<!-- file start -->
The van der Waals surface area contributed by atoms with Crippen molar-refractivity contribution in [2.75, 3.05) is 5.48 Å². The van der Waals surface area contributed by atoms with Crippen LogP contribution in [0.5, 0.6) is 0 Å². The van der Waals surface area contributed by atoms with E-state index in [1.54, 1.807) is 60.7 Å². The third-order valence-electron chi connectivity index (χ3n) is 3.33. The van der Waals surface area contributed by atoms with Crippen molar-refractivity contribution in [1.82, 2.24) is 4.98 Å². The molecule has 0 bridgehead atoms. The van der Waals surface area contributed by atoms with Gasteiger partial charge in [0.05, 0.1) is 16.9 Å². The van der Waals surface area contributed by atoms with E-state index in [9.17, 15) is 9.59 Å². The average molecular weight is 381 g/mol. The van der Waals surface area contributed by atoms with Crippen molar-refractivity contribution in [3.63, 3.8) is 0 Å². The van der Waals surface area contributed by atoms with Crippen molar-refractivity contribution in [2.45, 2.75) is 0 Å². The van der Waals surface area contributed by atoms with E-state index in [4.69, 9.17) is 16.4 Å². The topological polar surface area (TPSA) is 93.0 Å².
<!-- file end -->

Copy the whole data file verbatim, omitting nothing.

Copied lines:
The van der Waals surface area contributed by atoms with Crippen molar-refractivity contribution in [2.75, 3.05) is 5.48 Å². The van der Waals surface area contributed by atoms with Crippen LogP contribution in [0.5, 0.6) is 0 Å². The van der Waals surface area contributed by atoms with E-state index in [1.54, 1.807) is 60.7 Å². The third-order valence-electron chi connectivity index (χ3n) is 3.33. The van der Waals surface area contributed by atoms with Crippen molar-refractivity contribution in [1.82, 2.24) is 4.98 Å². The molecule has 0 bridgehead atoms. The van der Waals surface area contributed by atoms with Gasteiger partial charge in [0.05, 0.1) is 16.9 Å². The van der Waals surface area contributed by atoms with E-state index in [9.17, 15) is 9.59 Å². The average molecular weight is 381 g/mol. The van der Waals surface area contributed by atoms with Crippen molar-refractivity contribution in [3.63, 3.8) is 0 Å². The van der Waals surface area contributed by atoms with Crippen molar-refractivity contribution in [2.45, 2.75) is 0 Å². The van der Waals surface area contributed by atoms with E-state index in [4.69, 9.17) is 16.4 Å². The topological polar surface area (TPSA) is 93.0 Å².